Novel approach for rapid generation of human antibodies to RNA-modifications

Period of Performance: 07/01/2016 - 06/30/2017


Phase 1 SBIR

Recipient Firm

Abzyme Therapeutics, LLC
Principal Investigator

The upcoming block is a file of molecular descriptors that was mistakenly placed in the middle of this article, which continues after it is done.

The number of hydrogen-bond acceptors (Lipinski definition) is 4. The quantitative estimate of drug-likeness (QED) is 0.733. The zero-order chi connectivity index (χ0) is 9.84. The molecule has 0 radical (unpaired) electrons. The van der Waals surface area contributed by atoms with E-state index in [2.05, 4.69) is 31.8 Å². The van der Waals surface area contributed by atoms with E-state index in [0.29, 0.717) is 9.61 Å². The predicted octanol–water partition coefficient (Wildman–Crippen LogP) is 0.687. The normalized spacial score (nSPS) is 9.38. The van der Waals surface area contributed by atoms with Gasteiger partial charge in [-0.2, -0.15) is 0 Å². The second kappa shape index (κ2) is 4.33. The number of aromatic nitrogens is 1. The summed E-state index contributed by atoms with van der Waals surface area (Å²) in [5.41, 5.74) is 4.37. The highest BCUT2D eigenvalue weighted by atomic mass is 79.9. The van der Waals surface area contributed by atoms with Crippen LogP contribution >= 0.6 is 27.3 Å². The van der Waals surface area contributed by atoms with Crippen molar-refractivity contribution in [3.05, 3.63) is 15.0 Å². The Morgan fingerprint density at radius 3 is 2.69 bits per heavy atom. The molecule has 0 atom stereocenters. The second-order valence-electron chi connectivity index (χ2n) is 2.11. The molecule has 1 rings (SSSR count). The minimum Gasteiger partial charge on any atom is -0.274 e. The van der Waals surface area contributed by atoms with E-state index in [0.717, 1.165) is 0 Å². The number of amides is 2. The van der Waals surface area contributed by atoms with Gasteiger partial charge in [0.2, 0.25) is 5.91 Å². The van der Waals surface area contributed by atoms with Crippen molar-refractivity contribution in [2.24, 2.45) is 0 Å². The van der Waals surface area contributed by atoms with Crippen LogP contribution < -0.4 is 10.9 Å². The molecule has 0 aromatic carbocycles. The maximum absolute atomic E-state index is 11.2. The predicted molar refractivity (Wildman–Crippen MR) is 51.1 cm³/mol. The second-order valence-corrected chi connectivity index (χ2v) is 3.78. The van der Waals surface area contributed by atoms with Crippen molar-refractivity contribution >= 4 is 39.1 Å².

Project Summary: It is known that protein activity can be modulated by post-translational proteinphosphorylation. Phospho-specific antibodies have greatly advanced understanding of the mechanisms ofprotein activation and signaling in cellular pathways. Post-transcriptional RNA modification is morecomplicated as there are 66 known RNA modifications that occur in thousands of RNAs in eukaryotic cells. Anumber of these RNA modifications have been shown to influence the development and physiology of thecentral nervous system (CNS). The availability of antibodies against RNA modifications at specific RNAsequences analogous to phospho-specific antibodies will facilitate investigation of the relationships betweenspecific RNA modifications and their cellular function. Unfortunately due to in vivo instability of RNAs and theirnon-immunogenicity, it is difficult to raise antibodies against RNA modifications in animals. The goal of thisproject is to develop an in vitro novel platform for rapid generation and robust production of a set of antibodiesagainst specific RNA modifications. As proof-of-principle, in Phase I, a yeast-based self-diversifying library ofhuman single-chain variable fragment (ScFv) will be established and ScFv antibodies capable of recognizingInosine (I), 5-methylcytosine (m5C), N6-methyladenosine (m6A) nucleosides and mRNA containing Adenine-to-Inosine (A-to-I) modification at the site A of mouse 2C receptor will be developed. In phase II, the effort willbe dedicated to develop antibodies capable of recognizing RNA modification at a given RNA context such asA-to-I modification of A, B, C, D and E sites of mouse 2C receptor mRNA as well as A-to-I modifications foundin other mRNA such as GluR2 and KA receptors. In addition, the developed platform will be used forgenerating antibodies to other RNA modifications. Availability of such reagents will enable researchers tomonitor the effect of specific RNA modification on the structure or function of respective individual RNA or toanalyze tissue sections, e.g. tumor samples, for the occurrence of such modifications.